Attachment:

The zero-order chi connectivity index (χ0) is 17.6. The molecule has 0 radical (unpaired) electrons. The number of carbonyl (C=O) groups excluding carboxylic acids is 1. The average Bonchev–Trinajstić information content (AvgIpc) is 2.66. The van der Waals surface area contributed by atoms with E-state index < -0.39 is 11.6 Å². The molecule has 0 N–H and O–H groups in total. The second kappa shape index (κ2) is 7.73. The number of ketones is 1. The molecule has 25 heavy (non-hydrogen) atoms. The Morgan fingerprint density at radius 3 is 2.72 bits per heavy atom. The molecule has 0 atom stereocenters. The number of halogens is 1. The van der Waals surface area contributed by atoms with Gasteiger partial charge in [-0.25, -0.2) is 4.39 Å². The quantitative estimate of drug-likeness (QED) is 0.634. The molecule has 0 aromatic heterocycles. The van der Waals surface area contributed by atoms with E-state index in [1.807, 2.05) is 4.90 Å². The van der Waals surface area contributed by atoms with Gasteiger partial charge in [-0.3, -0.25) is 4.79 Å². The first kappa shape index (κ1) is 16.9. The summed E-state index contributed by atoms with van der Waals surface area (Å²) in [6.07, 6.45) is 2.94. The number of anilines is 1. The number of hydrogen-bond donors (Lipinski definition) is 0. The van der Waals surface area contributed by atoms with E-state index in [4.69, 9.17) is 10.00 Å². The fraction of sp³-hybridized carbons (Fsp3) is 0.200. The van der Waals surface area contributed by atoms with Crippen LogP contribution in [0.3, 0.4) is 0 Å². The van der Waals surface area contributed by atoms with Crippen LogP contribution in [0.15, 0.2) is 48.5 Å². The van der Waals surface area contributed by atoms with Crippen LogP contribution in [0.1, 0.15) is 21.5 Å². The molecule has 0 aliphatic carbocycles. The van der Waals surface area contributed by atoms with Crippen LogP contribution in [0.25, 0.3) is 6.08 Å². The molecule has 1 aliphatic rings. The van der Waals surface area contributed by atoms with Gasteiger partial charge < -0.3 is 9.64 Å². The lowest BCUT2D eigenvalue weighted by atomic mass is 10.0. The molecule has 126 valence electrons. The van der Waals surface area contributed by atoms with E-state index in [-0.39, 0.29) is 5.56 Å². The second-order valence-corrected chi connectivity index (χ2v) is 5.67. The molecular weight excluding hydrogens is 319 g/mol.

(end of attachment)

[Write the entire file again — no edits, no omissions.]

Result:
The zero-order chi connectivity index (χ0) is 17.6. The molecule has 0 radical (unpaired) electrons. The number of carbonyl (C=O) groups excluding carboxylic acids is 1. The average Bonchev–Trinajstić information content (AvgIpc) is 2.66. The van der Waals surface area contributed by atoms with E-state index < -0.39 is 11.6 Å². The molecule has 0 N–H and O–H groups in total. The second kappa shape index (κ2) is 7.73. The number of ketones is 1. The molecule has 25 heavy (non-hydrogen) atoms. The Morgan fingerprint density at radius 3 is 2.72 bits per heavy atom. The molecule has 0 atom stereocenters. The number of halogens is 1. The van der Waals surface area contributed by atoms with Gasteiger partial charge in [-0.25, -0.2) is 4.39 Å². The quantitative estimate of drug-likeness (QED) is 0.634. The molecule has 0 aromatic heterocycles. The van der Waals surface area contributed by atoms with E-state index in [1.807, 2.05) is 4.90 Å². The van der Waals surface area contributed by atoms with Gasteiger partial charge in [-0.3, -0.25) is 4.79 Å². The first kappa shape index (κ1) is 16.9. The summed E-state index contributed by atoms with van der Waals surface area (Å²) in [6.07, 6.45) is 2.94. The number of anilines is 1. The number of hydrogen-bond donors (Lipinski definition) is 0. The van der Waals surface area contributed by atoms with E-state index in [4.69, 9.17) is 10.00 Å². The fraction of sp³-hybridized carbons (Fsp3) is 0.200. The van der Waals surface area contributed by atoms with Crippen LogP contribution in [0.3, 0.4) is 0 Å². The van der Waals surface area contributed by atoms with Crippen LogP contribution in [0.15, 0.2) is 48.5 Å². The van der Waals surface area contributed by atoms with Crippen LogP contribution in [0.1, 0.15) is 21.5 Å². The molecule has 0 aliphatic carbocycles. The van der Waals surface area contributed by atoms with Crippen LogP contribution in [0.25, 0.3) is 6.08 Å². The molecule has 1 aliphatic rings. The van der Waals surface area contributed by atoms with Gasteiger partial charge < -0.3 is 9.64 Å². The lowest BCUT2D eigenvalue weighted by atomic mass is 10.0. The molecule has 126 valence electrons. The van der Waals surface area contributed by atoms with E-state index in [-0.39, 0.29) is 5.56 Å². The second-order valence-corrected chi connectivity index (χ2v) is 5.67. The molecular weight excluding hydrogens is 319 g/mol.